Another way of combining techniques is to use one technique to extend another. For example , Regression testing is much more effective when extended with other testing techniques than when used in isolation. Examples of combination include… Equivalence analysis : There are many techniques available for extending test automation with variable data and all regression tools support variable data. If you have done good risk-based equivalence analysis, and can extend function regression testing with good test data, you can achieve the combined benefits of those techniques. Function testing : XP (eXtreme Programming) advocates that developers produce exhaustive automated unit tests that are run after every coding task to facilitate refactoring (changing code). Because the XP test suites are sufficiently comprehensive and are run continuously, they provide immediate feedback of any unforeseen breakage caused by a change. JUnit is a popular open source tool for this. Specification-based testing : An important extension to spec-based testing is the practice of Test-first Design (covered in RUP as a developer practice and also advocated by XP). With Test-first Design, you use tests as a primary form of requirements specification and rerun the tests on every build to provide immediate feedback on any breakage. Scenario testing: Some teams have success automating simple scenarios and interactions. This works when you can easily maintain the tests are are conscientious about discarding tests that no longer add useful information. A good heurisitc is to make sure that test maintenance cost is kept low to avoid blocking any test development.
Principles of Software Testing
Principles of Software Testing Part I Satzinger, Jackson, and Burd
Testing <ul><li>Testing is a process of identifying defects </li></ul><ul><li>Develop test cases and test data </li></ul><ul><ul><li>A test case is a formal description of </li></ul></ul><ul><ul><ul><li>A starting state </li></ul></ul></ul><ul><ul><ul><li>One or more events to which the software must respond </li></ul></ul></ul><ul><ul><ul><li>The expected response or ending state </li></ul></ul></ul><ul><ul><li>Test data is a set of starting states and events used to test a module, group of modules, or entire system </li></ul></ul>
Unit Testing <ul><li>The process of testing individual methods, classes, or components before they are integrated with other software </li></ul><ul><li>Two methods for isolated testing of units </li></ul><ul><ul><li>Driver </li></ul></ul><ul><ul><ul><li>Simulates the behavior of a method that sends a message to the method being tested </li></ul></ul></ul><ul><ul><li>Stub </li></ul></ul><ul><ul><ul><li>Simulates the behavior of a method that has not yet been written </li></ul></ul></ul>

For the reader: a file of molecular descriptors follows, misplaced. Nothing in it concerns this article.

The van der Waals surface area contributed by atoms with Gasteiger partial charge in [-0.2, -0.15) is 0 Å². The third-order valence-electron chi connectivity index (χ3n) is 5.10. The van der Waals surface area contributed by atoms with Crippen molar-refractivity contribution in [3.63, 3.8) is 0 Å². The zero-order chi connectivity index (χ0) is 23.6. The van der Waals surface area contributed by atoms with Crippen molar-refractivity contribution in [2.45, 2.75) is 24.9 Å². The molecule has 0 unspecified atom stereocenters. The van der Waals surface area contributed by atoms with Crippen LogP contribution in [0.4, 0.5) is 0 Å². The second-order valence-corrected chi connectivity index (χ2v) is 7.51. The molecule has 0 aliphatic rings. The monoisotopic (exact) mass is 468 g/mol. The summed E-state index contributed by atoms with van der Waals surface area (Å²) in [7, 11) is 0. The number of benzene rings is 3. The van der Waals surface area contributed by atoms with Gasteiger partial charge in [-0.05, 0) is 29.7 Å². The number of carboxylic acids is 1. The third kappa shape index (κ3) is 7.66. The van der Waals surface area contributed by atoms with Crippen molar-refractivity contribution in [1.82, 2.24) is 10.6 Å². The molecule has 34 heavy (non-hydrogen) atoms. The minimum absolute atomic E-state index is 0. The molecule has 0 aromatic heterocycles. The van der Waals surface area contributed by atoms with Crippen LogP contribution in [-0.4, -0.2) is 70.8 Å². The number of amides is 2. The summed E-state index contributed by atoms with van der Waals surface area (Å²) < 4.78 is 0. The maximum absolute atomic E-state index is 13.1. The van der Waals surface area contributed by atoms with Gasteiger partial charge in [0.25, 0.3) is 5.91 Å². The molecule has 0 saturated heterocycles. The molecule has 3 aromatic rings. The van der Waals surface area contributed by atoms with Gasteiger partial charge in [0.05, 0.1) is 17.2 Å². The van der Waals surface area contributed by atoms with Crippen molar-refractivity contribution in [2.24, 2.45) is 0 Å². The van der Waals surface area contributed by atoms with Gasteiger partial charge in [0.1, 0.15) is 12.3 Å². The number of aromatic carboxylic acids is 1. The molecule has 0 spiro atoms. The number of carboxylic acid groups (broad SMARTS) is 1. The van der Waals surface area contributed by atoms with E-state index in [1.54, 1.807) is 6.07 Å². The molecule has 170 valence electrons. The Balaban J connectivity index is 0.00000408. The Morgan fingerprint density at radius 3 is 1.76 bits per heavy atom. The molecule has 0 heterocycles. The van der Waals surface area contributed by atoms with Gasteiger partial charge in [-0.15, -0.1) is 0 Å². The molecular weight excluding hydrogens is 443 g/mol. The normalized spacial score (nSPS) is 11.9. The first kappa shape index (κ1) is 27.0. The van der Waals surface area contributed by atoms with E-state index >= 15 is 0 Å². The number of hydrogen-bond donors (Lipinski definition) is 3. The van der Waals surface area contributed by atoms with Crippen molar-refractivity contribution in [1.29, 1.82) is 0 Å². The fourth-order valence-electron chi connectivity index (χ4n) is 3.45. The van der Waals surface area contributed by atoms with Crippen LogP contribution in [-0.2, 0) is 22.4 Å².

Integration Testing <ul><li>Evaluates the behavior of a group of methods or classes </li></ul><ul><ul><li>Identifies interface compatibility, unexpected parameter values or state interaction, and run-time exceptions </li></ul></ul><ul><li>System test </li></ul><ul><ul><li>Integration test of the behavior of an entire system or independent subsystem </li></ul></ul><ul><li>Build and smoke test </li></ul><ul><ul><li>System test performed daily or several times a week </li></ul></ul>
Usability Testing <ul><li>Determines whether a method, class, subsystem, or system meets user requirements </li></ul><ul><li>Performance test </li></ul><ul><ul><li>Determines whether a system or subsystem can meet time-based performance criteria </li></ul></ul><ul><ul><ul><li>Response time specifies the desired or maximum allowable time limit for software responses to queries and updates </li></ul></ul></ul><ul><ul><ul><li>Throughput specifies the desired or minimum number of queries and transactions that must be processed per minute or hour </li></ul></ul></ul>
User Acceptance Testing <ul><li>Determines whether the system fulfills user requirements </li></ul><ul><ul><li>Involves the end users </li></ul></ul><ul><li>Acceptance testing is a very formal activity in most development projects </li></ul>
Who Tests Software? <ul><li>Programmers </li></ul><ul><ul><li>Unit testing </li></ul></ul><ul><ul><li>Testing buddies can test other’s programmer’s code </li></ul></ul><ul><li>Users </li></ul><ul><ul><li>Usability and acceptance testing </li></ul></ul><ul><ul><li>Volunteers are frequently used to test beta versions </li></ul></ul><ul><li>Quality assurance personnel </li></ul><ul><ul><li>All testing types except unit and acceptance </li></ul></ul><ul><ul><li>Develop test plans and identify needed changes </li></ul></ul>
Part II Principles of Software Testing for Testers Module 0: About This Course
Course Objectives <ul><li>After completing this course, you will be a more knowledgeable software tester. You will be able to better : </li></ul><ul><ul><li>Understand and describe the basic concepts of functional (black box) software testing. </li></ul></ul><ul><ul><li>Identify a number of test styles and techniques and assess their useful ness in your context. </li></ul></ul><ul><ul><li>Understand the basic application of techniques used to identify useful ideas for tests. </li></ul></ul><ul><ul><li>Help determine the mission and communicate the status of your testing with the rest of your project team. </li></ul></ul><ul><ul><li>Characterize a good bug report, peer-review the reports of your colleagues, and improve your own report writing . </li></ul></ul><ul><ul><li>Understand where key testing concepts apply within the context of the Rational Unified Process. </li></ul></ul>